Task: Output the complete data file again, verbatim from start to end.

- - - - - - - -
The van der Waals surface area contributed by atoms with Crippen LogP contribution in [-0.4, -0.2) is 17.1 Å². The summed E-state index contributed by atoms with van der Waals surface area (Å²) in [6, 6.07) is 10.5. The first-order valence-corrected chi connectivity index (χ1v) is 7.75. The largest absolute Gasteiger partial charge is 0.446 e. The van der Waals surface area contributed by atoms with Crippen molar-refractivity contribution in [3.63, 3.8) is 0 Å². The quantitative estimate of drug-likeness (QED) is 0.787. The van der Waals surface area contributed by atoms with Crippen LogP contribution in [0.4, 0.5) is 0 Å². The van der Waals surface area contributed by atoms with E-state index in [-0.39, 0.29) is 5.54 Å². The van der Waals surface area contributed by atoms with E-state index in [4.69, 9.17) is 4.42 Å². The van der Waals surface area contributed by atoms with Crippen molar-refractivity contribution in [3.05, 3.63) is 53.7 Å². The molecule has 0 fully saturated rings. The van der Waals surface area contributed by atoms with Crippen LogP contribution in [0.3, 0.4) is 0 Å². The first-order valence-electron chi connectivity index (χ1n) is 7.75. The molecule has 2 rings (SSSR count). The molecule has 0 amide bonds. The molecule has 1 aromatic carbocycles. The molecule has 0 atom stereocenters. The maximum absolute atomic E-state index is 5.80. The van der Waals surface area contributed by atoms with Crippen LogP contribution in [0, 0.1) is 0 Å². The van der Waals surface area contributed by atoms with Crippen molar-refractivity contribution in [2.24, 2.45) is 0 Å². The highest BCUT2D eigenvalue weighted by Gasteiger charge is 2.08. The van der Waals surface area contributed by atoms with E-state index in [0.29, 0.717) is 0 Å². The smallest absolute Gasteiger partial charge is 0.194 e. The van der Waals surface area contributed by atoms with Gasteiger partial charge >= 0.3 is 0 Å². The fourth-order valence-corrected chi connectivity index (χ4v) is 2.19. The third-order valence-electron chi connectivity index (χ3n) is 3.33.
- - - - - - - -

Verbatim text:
The van der Waals surface area contributed by atoms with Crippen LogP contribution in [-0.4, -0.2) is 17.1 Å². The summed E-state index contributed by atoms with van der Waals surface area (Å²) in [6, 6.07) is 10.5. The first-order valence-corrected chi connectivity index (χ1v) is 7.75. The largest absolute Gasteiger partial charge is 0.446 e. The van der Waals surface area contributed by atoms with Crippen molar-refractivity contribution in [3.63, 3.8) is 0 Å². The quantitative estimate of drug-likeness (QED) is 0.787. The van der Waals surface area contributed by atoms with Crippen LogP contribution in [0.4, 0.5) is 0 Å². The van der Waals surface area contributed by atoms with E-state index in [-0.39, 0.29) is 5.54 Å². The van der Waals surface area contributed by atoms with E-state index in [4.69, 9.17) is 4.42 Å². The van der Waals surface area contributed by atoms with Crippen molar-refractivity contribution in [3.05, 3.63) is 53.7 Å². The molecule has 0 fully saturated rings. The van der Waals surface area contributed by atoms with Crippen LogP contribution in [0.3, 0.4) is 0 Å². The first-order valence-electron chi connectivity index (χ1n) is 7.75. The molecule has 2 rings (SSSR count). The molecule has 0 amide bonds. The molecule has 1 aromatic carbocycles. The molecule has 0 atom stereocenters. The maximum absolute atomic E-state index is 5.80. The van der Waals surface area contributed by atoms with Crippen LogP contribution in [0, 0.1) is 0 Å². The van der Waals surface area contributed by atoms with Crippen molar-refractivity contribution in [2.24, 2.45) is 0 Å². The highest BCUT2D eigenvalue weighted by Gasteiger charge is 2.08. The van der Waals surface area contributed by atoms with E-state index in [0.29, 0.717) is 0 Å². The smallest absolute Gasteiger partial charge is 0.194 e. The van der Waals surface area contributed by atoms with Gasteiger partial charge >= 0.3 is 0 Å². The fourth-order valence-corrected chi connectivity index (χ4v) is 2.19. The third-order valence-electron chi connectivity index (χ3n) is 3.33.